In his new book, Beautiful LEGO, Mike Doyle has curated more than 200 pages of the world’s best Lego art. From museum-ready sculptures to indulgent geek references, the book highlights the impressive evolution of the legendary toy.
“Every year this stuff gets more and more intricate and the technique gets better, so I thought it would be great to celebrate the merits of the medium,” says Doyle, who is also a Lego artist and includes some of his own work in the book.
A graphic designer by day, Doyle re-discovered Legos four years ago after visiting Legoland with his two sons and then cruising around the internet to see what other people were doing.
After a lot of research on technique, he tackled his first project. It was 2009 and the housing crisis was in full swing, so he decided to make an abandoned and decaying house. It took him hundreds of hours to complete, but he was hooked. Now he spends months building larger and larger houses that have an increasing amount of detail and several hundred thousand pieces.
The appeal for Doyle is the ability to “go beyond the medium.” At some point, he says Legos stop being the subject, and instead just become a tool. Like a painter seeing beyond the paint to envision the painting. He calls it a kind of “transcendence.”
Last month, NASA launched a new telescope, known as IRIS, into space to study the sun. Today we got our first glimpse of what IRIS is seeing, and … wow.
Read more. [Image: Harvard-Smithsonian Center for Astrophysics/NASA]
It’s not a web app. It’s an app you install from the web
So why does it feel as if the average native app is so much better than the average web app?
The reason, I think, is this: it’s easy to make web pages. Anyone with a text editor and a browser can do it. You can learn the basics and actually publish a website in a weekend, as an amateur, without much trouble. Making a native iOS app, by contrast, is difficult and time consuming: you have to pay Apple $99; you have to download XCode and learn how to use it, along with a strange language called Objective-C; you have to create, sign, and upload certificates; you have to compile your code and figure out how to run it on your device; and you have to publish it for others to see, which requires navigating all the rules, regulations, and technical issues surrounding the App Store. All these things make for a large barrier to entry that just doesn’t exist on the web.
Since launching, we’ve seen Instagram spread from our headquarters in the Bay Area to every corner of the globe. In this series, Spotlight, we’ll highlight top users from countries and cities with thriving Instagram communities.
The island country of Iceland is best known for its volcanoes, beautiful waterfalls, northern lights and hard to pronounce, well, everything! It’s situated between the North Atlantic and Arctic Oceans, and the Mid-Atlantic Ridge slices right through the center of the small island nation. Though it is only 103,000 square kilometers (40,000 square miles), there’s no shortage of photographic terrain.
Want a first-person tour of Iceland? We put together a list of some amazing Instagrammers from in and around the country.
- Hans-Olav, snowy scenery and daily life around Iceland’s capital city, Reykjavík — @solavander
- Sig Vicious, graphic designer with an affinity for architecture — @sigvicious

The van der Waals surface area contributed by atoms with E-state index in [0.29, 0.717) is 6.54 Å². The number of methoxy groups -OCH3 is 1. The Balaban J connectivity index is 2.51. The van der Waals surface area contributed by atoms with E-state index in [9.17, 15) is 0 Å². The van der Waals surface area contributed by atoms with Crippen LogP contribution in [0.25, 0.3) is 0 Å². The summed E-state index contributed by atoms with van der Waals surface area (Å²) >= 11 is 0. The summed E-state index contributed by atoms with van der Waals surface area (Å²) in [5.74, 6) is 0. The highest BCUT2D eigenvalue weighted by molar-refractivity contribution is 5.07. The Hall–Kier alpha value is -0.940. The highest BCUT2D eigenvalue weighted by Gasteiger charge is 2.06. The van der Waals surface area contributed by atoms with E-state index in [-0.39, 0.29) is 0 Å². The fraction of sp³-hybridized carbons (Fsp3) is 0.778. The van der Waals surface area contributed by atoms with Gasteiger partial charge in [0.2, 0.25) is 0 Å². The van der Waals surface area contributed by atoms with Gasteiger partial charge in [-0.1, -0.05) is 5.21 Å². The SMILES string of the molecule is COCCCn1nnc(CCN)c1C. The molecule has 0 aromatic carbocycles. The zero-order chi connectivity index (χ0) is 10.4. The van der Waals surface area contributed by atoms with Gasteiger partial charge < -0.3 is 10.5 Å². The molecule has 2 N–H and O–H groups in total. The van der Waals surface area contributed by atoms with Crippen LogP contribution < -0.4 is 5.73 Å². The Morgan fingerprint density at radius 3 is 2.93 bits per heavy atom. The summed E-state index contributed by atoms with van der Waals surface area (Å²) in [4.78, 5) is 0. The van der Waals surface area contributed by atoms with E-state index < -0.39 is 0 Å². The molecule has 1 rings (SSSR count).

- Vala Halldorsdottir, biking and camping adventures around the island — @valahalldorsdottir
- Anna Sig, stunning nature photography — @annasig
To explore the country in depth, you can also browse the location pages for some of Iceland’s most popular landmarks:
How I Shoot: Levitating with @JunantoHerdiawan
How I Shoot is a series where we ask Instagrammers to tell us about the set-up and process behind their photos. This week, @JunantoHerdiawan shares how he takes photos where he appears to be levitating.
Camera: iPhone & iPad.
Vantage Point: “Levitation is like philosophy. It’s not just a jump shot; it is a floating moment. I like to travel and see many interesting places in the world. My idea is to levitate in any interesting place or interesting moment. By doing that, I feel like I can float or fly in any place in the world.”
Shooting: Using an application that takes multiple photos at a time while you jump makes it easier to capture the perfect levitation photo. “I use the Fast Camera application on iPhone or iPad to capture the moment. It is a continuous-shoot application that can capture every second of my levitation.”
Editing: While Junanto may touch up the lighting or tones in his photos, there are no special apps or programs used to create the levitation effect. “I don’t use editing for my levitation photos, no special application. I only adjust for lighting and other effects.”
Follow Junanto’s levitating adventures in Jakarta, Indonesia, and throughout the world at instagram.com/junantoherdiawan.
Fleetwood Mac - Go Your Own Way (Official Music Video) (by StevieNicksHD)
I’ve just dug out my Rumours CD from the attic. I don’t remember enjoying the album that much first time around. Maybe I’ve reached the right age for Fleetwood Mac at last, because right now I think it’s fantastic!
I’ve always loved Go Your Own Way. The timing of Mick Fleetwood and John McVie is just perfect. Perfect!
The Cure - Friday Im In Love (by polydorclassics)
I don’t care if Monday’s blue
Tuesday’s gray and Wednesday too
Thursday I don’t care about you
It’s Friday, I’m in love
Monday you can fall apart
Tuesday, Wednesday break my heart
Oh, Thursday doesn’t even start
It’s Friday I’m in love
And Sunday always comes too late
But Friday, never hesitate…
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